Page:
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Ethical Electric: A Simple Way To Support Clean Energy With Your Utility Bill

Many power companies let you check a box to get your energy from renewables, but this new utility provider makes sure your money goes to fund brand-new renewable energy installations.

A number of companies, including SolarCity, SunRun, and Sungevity, have succeeded in making it easy for homeowners to lease (or buy) rooftop solar panels without paying a lot upfront. But what about those of us who rent? We don’t have much choice in the matter; just try convincing the average landlord that it’s in their best interest to go solar.

Tom Matzzie, a former organizer with is gearing up to offer an alternative: Ethical Electric, a startup that is billing itself as "America’s first socially responsible energy supply company for your home." Fill out a simple online form, and the money you pay on your electricity bill goes to supporting a new solar or wind farm, regardless of whether you rent or own.

There are ways today to buy renewable power from energy suppliers. But the process is difficult enough that it turns off many potential customers. Plus, says Matzzie, "If you enroll with one of those other companies, you’ll support a hydroelectric dam built 70 years ago or a wind farm built 15 years ago. That’s not new renewable energy." Ethical Energy, in contrast, will let customers buy clean energy from nearby—and more importantly, new—clean energy projects.

"Your power bill and the choices you make around your power bill are decisions that can influence the energy economy," says Matzzie.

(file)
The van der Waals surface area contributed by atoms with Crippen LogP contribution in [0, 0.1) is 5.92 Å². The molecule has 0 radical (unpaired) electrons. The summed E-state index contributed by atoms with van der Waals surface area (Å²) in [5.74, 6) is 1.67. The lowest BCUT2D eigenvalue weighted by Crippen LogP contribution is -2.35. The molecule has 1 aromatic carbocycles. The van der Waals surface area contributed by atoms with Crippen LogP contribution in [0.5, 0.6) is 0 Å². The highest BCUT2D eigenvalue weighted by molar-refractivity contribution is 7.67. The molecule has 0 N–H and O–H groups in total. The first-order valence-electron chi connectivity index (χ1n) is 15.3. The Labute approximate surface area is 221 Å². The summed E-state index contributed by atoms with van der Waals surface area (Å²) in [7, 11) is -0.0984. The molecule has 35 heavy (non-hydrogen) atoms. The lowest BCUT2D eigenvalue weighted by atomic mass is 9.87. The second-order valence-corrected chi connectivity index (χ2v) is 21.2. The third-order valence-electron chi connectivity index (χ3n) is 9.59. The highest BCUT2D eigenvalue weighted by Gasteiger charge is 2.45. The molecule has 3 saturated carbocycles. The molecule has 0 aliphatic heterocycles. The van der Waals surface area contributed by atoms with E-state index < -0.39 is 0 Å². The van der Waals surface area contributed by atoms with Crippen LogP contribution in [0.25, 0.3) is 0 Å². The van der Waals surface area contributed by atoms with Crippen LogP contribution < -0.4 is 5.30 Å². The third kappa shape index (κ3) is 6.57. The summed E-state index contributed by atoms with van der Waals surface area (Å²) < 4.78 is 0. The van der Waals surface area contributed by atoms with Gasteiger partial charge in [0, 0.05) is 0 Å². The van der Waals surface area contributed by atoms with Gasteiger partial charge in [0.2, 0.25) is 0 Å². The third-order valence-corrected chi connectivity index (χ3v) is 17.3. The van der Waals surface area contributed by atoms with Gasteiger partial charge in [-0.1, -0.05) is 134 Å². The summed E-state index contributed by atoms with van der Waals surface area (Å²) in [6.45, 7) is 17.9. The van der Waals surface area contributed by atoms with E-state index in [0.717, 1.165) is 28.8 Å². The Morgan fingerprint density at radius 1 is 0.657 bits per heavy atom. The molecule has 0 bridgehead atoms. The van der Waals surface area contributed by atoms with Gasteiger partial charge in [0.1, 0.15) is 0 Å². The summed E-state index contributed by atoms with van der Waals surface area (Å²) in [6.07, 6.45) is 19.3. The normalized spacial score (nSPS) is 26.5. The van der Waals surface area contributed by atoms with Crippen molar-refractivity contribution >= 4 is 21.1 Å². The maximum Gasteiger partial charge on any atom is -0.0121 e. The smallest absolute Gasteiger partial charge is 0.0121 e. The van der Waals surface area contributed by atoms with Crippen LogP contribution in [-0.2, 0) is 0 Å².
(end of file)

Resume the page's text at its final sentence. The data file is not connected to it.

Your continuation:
When Ethical Electric opens up to customers in the third quarter of this year, it will offer two options. One product will allow customers to buy a share in a community solar installation and have all power generated be counted against their power bill. The other option is a program that matches customers’ power consumption with renewable energy credits from nearby projects. Only solar and wind projects will be used.

This is only possible in the 14 states where the energy market is deregulated—i.e. where selling power is separate from maintaining the grid infrastructure. "The dollar that comes out of [customers’] homes goes somewhere else, but the power coming in isn’t different," explains Mattzie.

Ethical Electric is starting with New Jersey and Pennsylvania, but will expand within the first two months of operation. According to Matzzie, Ethical Electric’s services will be competitively priced with other energy sources.

Says Matzzie: "I believe that there are millions of people who will choose a better option if it exists."